"amy sarah" Discussed on KQED Radio

KQED Radio

09:33 min | 2 years ago

"amy sarah" Discussed on KQED Radio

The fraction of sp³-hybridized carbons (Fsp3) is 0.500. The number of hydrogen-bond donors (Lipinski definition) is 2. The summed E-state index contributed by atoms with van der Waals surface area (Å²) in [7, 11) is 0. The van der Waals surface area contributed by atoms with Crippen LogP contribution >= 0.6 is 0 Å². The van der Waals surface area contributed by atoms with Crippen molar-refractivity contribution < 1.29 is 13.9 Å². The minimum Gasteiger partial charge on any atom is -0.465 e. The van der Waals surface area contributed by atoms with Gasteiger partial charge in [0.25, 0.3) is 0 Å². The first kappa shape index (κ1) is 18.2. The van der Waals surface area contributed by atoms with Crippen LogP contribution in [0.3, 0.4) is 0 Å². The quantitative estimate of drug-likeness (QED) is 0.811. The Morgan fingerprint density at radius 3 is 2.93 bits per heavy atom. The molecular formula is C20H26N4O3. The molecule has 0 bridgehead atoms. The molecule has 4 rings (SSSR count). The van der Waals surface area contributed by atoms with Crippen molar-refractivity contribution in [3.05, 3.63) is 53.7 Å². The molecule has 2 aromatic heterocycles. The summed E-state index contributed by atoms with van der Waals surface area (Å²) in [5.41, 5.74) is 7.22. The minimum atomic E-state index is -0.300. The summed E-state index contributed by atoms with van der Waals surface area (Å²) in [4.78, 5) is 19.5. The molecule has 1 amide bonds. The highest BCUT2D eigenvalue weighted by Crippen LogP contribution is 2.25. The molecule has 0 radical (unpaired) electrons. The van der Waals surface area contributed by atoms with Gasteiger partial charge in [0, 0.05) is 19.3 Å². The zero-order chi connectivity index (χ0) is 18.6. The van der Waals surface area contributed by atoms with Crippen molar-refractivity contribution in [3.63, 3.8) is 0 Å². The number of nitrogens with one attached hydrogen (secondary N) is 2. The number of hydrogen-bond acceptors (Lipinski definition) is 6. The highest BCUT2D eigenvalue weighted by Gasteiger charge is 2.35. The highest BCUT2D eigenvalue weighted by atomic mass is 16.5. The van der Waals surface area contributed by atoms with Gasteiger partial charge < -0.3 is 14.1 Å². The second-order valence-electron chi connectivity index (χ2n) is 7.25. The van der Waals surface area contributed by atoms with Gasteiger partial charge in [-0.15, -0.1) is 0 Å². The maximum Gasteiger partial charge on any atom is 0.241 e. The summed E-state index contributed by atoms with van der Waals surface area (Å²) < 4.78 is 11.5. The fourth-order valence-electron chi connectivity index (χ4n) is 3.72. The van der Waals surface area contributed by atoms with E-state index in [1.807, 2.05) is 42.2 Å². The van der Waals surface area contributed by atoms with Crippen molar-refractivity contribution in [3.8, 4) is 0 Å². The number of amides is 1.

"To offer $2400 direct payments to American mothers for the unpaid labor of child care and home schooling. Working mothers aren't the only group that have been the focus of a campaign for cash payments. The concept of universal basic income has slowly gained support among some politicians across the country. Andrew Yang, a current candidate for mayor of New York City and a former presidential candidate, made the concept a key part of his campaign. If you would have put $1000 a month in their hands, they use it in the most positive and beneficial way possible and close to a dozen U. S. Mayors are experimenting with some type of income payment to constituents. I'm 10 Xena Vega and breaking down Universal basic income amid the pandemic is where we start today on the take away. Sarah Holder is a staff writer at City Lab covering local policy. Affordable housing, labor and technology. Sarah Great to have you with us. Thanks for having me And Dr Amy Castro Baker's an assistant professor at the University of Pennsylvania and the co director of the Center for Guaranteed Income Research. Amy, Welcome to the takeaway. Thanks for having me Sarah, let's start with you lot to terms floating around. Let's get a basic explainer. What is the difference between universal basic income and guaranteed income? Right? So there are a lot of terms right floating around to describe the concept that we're talking about, which is Money paid monthly. No strings attached to people in a community so universal basic income as you might expect, is paid out to everyone in the country in the city. On guaranteed basic income sort of follows along the lines of civil rights leaders like Martin Luther King Junior who talked about having enough to pay your bills every month. Ah, lot of cities right now are talking about a guaranteed income to sort of Live on from that civil rights legacy of economic justice and moved away from some of the more automation focused. Concepts, and what we're seeing in a lot of cities right now is that the basic income payments are not universal. They're going specifically to low income families that need the additional support. S so that's that's a key difference that we're seeing right now. Maybe when we talk about these two philosophies guaranteed income versus universal basic income guaranteed, obviously, coming with some measures that one has to meet versus universal where everybody gets Ah based payment here, is there Difference in terms of the benefit of either one of these programs. That's a good question. I mean, it's hard to say if there's a benefit of one over the other because we haven't had a truly universal basic income experiment yet, So you know, I come at it from the perspective of a researcher. And what of the research questions we can answer, And how do we actually generate evidence based policy around this? So it's hard to say, I think the bigger question around universal basic income versus guaranteed income is which one is more politically palatable right now in United States. Number one and then number two figuring out if you were going to actually design it at scale. What would it cost? You know, in reality. So let's talk a little bit about that. Because this seems to be some. This isn't new. Amy. I mean, this is something that people have been talking about for decades. Correct? Yeah. No, it's not do it all. So Sara. How our city's looking to implement these different programs are most cities looking at universal basic income, the cities that we know that where mayors air really taking or like talking about it, like Andrew Yang Woz are our city's looking at this, where there's interest in doing it and looking at guaranteed income. Right, and Dr Baker talked about that that right now all we're really seeing in the United States are these guaranteed income experiments she was heavily involved with stopped in California's experiment, which was one of the first and sort of the biggest in the United States, which started With 125 families. The rest of the cities that we're seeing Come out, Sort of in this model are focusing on hundreds of families. So Compton California will be running one of the largest with 800 families. Huts in New York is running one with just 25 families, So there's there's a broad range, but most of them focus. Specifically on very low income families, either identified through documentation or through their census tract summer are focusing specifically on populations that have slipped the cracks. Traditionally. So in San Francisco, there's a pilot running Teofilo CAS on black and Pacific Islander mothers during pregnancy and six months thereafter. S so we're seeing a range of projects that are really targeted. But that honor sort of the basic goal of these projects, which is unconditional cash on another. Another thing that you know, sets them apart is that they typically have a sunset. Well, let me let me just stop you there, sir. Because unconditional cash would mean universal, right? That would mean anybody and everybody is eligible for this, but there are conditions for guaranteed basic income. Yeah, that's a That's a really good point. And I think it's it's sort of testing the idea of unconditional being There's no, you don't have to spend the money a specific way. You know, as opposed to other welfare programs where you might have to spend it on housing or on food or in specific kind of food. I guess the unconditional is more talking about The lack of strings attached to the cash once you get it Interesting. Amy. Sarah just mentioned that the W word right there. I grew up in the eighties and nineties and remember in a very low income community and remember the concept of welfare being something that was demonized in many areas and really sort of stereotyped and very negative ways. Does that transfer to the political will or lack thereof around Either one of these programs Amy, whether it's guaranteed income or universal basic income, particularly universal basic income. Yeah, That's a good question. I mean, and you're right. We have absolutely saddled Most safety net benefits United States with a lot of shame and blame and kind of the strong binary between who's deserving Who's undeserving and the real E thoughts behind Guaranteed income are basic income is saying you're deserving because you're human. There's this floor that we will not let you fall beneath because you are a citizen, and I think that there is a new way that people are talking about that idea of deserving nous. Simply because we've kind of reached a breaking point, right? And so we have the great recession. Most families have not recovered from the loss of wealth during the great recession, particularly homeowners in working class communities. And then, of course, we have the pandemic on top of that, right. So you have a growing number of families who are working more in making less, and that's basically pushing us away from sort of these. Where's that used to talk about things like Social safety Net social contract into new ways of reimagining how we want to take care of one another, given that the real dire economic strain that most U. S households are experiencing Amy. I want to dig a little deeper there because the concept I think for a lot of folks of these universal basic income or guaranteed income, it almost feels like it's emerging at a time as you mentioned the pandemic and not have people having not recovered from the great recession, But we also know that hourly wages have not kept pace with inflation and social Security is something that a lot of folks are not feeling that they're going to be able to rely on. So do those economic indicators also point towards the need for some sort of cash payment. Yeah. I mean, from my perspective without question, right is that you know when we look at people, you know, particularly millennials. They're the first generation U. S history to be projected to do worse off than your parents financially right? And that's just one quick indicator. But, yeah, these systems that we have set up for families toe be financially stable, achieve. Some degree of upper mobility are largely crumbling. And it's sort of demands a new way of thinking about it. And the thing I'd like to say, sort of that really differentiates guaranteed income for you the eye from some of these other programs like SS I or housing. That type of thing is the fact that it's flexible, right? And so the other marker of the economy right now is these other institutions are really under strain. Is that what people need really fluctuates from month to month? So one month of my pay housing Next month. It might be food the next month. It might be, you know, needs around transportation or child care. And so the idea is, if you have cash cash is flexible, and that can meet the needs of families which are flexible. But it doesn't necessarily mean that we get rid of all those other programs. Right. And so the other thing that I'm seeing with these cities that are designing new basic income experiments is their design them to work alongside the safety net, not in place of it. Sara, Let's talk. We talked a little bit about California. What's happening in L. A county. But what about what's happening in Jackson? Mississippi? How is that pilot program working out? Yes. So you're talking about the Magnolia mother's projects, and Jackson, Mississippi that started a couple years ago with just 20 women. Um mothers, and then it expanded. Tol reach 110 women women there were given $1000 a month and what they found was that you know, collectively, the mothers were able to pay off $10,000 in debt. Many of them slept better. We're less stressed again. This is a you know, a small a small project really, really targeted at a specific community. And you know, a lot of women were able to benefit from the projects. I mean, speaking about some of the The limitations of projects like these and knew a lot of women were you know, but wary of participating in a program like this, in the beginning, worried that it might kick them off of other specific benefits other welfare benefits because they could Make too much money to qualify..